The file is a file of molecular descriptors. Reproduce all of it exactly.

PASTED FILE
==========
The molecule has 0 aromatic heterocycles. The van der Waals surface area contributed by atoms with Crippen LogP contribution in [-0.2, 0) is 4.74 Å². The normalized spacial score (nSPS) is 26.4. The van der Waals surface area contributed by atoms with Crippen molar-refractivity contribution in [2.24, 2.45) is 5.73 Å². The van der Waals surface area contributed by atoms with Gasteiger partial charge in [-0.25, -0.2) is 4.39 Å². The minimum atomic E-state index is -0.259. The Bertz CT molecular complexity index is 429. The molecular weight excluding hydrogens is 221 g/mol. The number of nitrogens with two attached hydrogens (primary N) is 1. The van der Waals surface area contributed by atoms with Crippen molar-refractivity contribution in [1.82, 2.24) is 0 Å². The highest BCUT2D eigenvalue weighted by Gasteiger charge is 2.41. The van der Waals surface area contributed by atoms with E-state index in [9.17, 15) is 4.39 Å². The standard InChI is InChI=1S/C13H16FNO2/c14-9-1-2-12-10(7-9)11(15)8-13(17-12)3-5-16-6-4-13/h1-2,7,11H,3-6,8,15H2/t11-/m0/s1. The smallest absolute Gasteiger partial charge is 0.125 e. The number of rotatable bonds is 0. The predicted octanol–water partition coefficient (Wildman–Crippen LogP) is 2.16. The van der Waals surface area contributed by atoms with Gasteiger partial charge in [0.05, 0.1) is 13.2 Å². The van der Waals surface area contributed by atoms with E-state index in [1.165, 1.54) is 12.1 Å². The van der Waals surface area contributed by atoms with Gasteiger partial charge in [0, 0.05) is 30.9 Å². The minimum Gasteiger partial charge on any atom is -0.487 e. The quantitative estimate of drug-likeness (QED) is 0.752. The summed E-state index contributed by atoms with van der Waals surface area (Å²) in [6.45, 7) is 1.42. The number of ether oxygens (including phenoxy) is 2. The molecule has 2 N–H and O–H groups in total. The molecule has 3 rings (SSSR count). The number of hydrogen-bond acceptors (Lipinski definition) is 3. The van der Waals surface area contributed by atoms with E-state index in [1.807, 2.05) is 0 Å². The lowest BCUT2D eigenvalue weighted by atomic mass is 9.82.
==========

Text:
The molecule has 0 aromatic heterocycles. The van der Waals surface area contributed by atoms with Crippen LogP contribution in [-0.2, 0) is 4.74 Å². The normalized spacial score (nSPS) is 26.4. The van der Waals surface area contributed by atoms with Crippen molar-refractivity contribution in [2.24, 2.45) is 5.73 Å². The van der Waals surface area contributed by atoms with Gasteiger partial charge in [-0.25, -0.2) is 4.39 Å². The minimum atomic E-state index is -0.259. The Bertz CT molecular complexity index is 429. The molecular weight excluding hydrogens is 221 g/mol. The number of nitrogens with two attached hydrogens (primary N) is 1. The van der Waals surface area contributed by atoms with Crippen molar-refractivity contribution in [1.82, 2.24) is 0 Å². The highest BCUT2D eigenvalue weighted by Gasteiger charge is 2.41. The van der Waals surface area contributed by atoms with E-state index in [9.17, 15) is 4.39 Å². The standard InChI is InChI=1S/C13H16FNO2/c14-9-1-2-12-10(7-9)11(15)8-13(17-12)3-5-16-6-4-13/h1-2,7,11H,3-6,8,15H2/t11-/m0/s1. The smallest absolute Gasteiger partial charge is 0.125 e. The number of rotatable bonds is 0. The predicted octanol–water partition coefficient (Wildman–Crippen LogP) is 2.16. The van der Waals surface area contributed by atoms with Gasteiger partial charge in [0.05, 0.1) is 13.2 Å². The van der Waals surface area contributed by atoms with E-state index in [1.165, 1.54) is 12.1 Å². The van der Waals surface area contributed by atoms with Gasteiger partial charge in [0, 0.05) is 30.9 Å². The minimum Gasteiger partial charge on any atom is -0.487 e. The quantitative estimate of drug-likeness (QED) is 0.752. The summed E-state index contributed by atoms with van der Waals surface area (Å²) in [6.45, 7) is 1.42. The number of ether oxygens (including phenoxy) is 2. The molecule has 2 N–H and O–H groups in total. The molecule has 3 rings (SSSR count). The number of hydrogen-bond acceptors (Lipinski definition) is 3. The van der Waals surface area contributed by atoms with E-state index in [1.807, 2.05) is 0 Å². The lowest BCUT2D eigenvalue weighted by atomic mass is 9.82.